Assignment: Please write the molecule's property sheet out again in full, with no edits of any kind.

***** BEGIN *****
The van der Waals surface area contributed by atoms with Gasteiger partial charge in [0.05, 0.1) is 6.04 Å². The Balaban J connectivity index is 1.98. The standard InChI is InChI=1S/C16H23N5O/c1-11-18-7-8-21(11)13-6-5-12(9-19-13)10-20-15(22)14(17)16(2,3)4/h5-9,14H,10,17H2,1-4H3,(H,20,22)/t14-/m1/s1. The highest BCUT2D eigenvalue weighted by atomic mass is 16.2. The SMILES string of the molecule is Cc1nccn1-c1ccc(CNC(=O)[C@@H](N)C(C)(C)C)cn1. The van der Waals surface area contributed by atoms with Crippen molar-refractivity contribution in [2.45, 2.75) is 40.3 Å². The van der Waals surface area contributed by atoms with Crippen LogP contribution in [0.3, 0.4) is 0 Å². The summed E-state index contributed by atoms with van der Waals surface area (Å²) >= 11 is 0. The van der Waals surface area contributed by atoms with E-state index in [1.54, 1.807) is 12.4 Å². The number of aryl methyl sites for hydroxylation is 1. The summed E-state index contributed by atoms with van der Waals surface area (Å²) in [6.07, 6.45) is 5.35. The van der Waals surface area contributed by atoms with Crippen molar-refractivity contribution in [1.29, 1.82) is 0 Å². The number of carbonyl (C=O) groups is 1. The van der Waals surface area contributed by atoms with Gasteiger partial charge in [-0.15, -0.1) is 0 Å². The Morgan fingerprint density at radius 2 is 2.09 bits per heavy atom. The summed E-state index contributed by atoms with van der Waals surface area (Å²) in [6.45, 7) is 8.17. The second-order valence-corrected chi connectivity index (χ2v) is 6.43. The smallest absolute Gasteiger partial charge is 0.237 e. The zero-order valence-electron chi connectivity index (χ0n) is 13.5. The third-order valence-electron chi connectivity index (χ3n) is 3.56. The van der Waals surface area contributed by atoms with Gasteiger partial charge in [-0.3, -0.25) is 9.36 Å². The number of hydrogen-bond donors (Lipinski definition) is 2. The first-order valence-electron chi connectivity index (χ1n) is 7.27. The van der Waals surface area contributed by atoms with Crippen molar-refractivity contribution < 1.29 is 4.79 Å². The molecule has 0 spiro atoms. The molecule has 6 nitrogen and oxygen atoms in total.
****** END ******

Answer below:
The van der Waals surface area contributed by atoms with Gasteiger partial charge in [0.05, 0.1) is 6.04 Å². The Balaban J connectivity index is 1.98. The standard InChI is InChI=1S/C16H23N5O/c1-11-18-7-8-21(11)13-6-5-12(9-19-13)10-20-15(22)14(17)16(2,3)4/h5-9,14H,10,17H2,1-4H3,(H,20,22)/t14-/m1/s1. The highest BCUT2D eigenvalue weighted by atomic mass is 16.2. The SMILES string of the molecule is Cc1nccn1-c1ccc(CNC(=O)[C@@H](N)C(C)(C)C)cn1. The van der Waals surface area contributed by atoms with Crippen molar-refractivity contribution in [2.45, 2.75) is 40.3 Å². The van der Waals surface area contributed by atoms with Crippen LogP contribution in [0.3, 0.4) is 0 Å². The summed E-state index contributed by atoms with van der Waals surface area (Å²) >= 11 is 0. The van der Waals surface area contributed by atoms with E-state index in [1.54, 1.807) is 12.4 Å². The number of aryl methyl sites for hydroxylation is 1. The summed E-state index contributed by atoms with van der Waals surface area (Å²) in [6.07, 6.45) is 5.35. The van der Waals surface area contributed by atoms with Crippen molar-refractivity contribution in [1.29, 1.82) is 0 Å². The number of carbonyl (C=O) groups is 1. The van der Waals surface area contributed by atoms with Gasteiger partial charge in [-0.15, -0.1) is 0 Å². The Morgan fingerprint density at radius 2 is 2.09 bits per heavy atom. The summed E-state index contributed by atoms with van der Waals surface area (Å²) in [6.45, 7) is 8.17. The second-order valence-corrected chi connectivity index (χ2v) is 6.43. The smallest absolute Gasteiger partial charge is 0.237 e. The zero-order valence-electron chi connectivity index (χ0n) is 13.5. The third-order valence-electron chi connectivity index (χ3n) is 3.56. The van der Waals surface area contributed by atoms with Gasteiger partial charge in [-0.3, -0.25) is 9.36 Å². The number of hydrogen-bond donors (Lipinski definition) is 2. The first-order valence-electron chi connectivity index (χ1n) is 7.27. The van der Waals surface area contributed by atoms with Crippen molar-refractivity contribution < 1.29 is 4.79 Å². The molecule has 0 spiro atoms. The molecule has 6 nitrogen and oxygen atoms in total.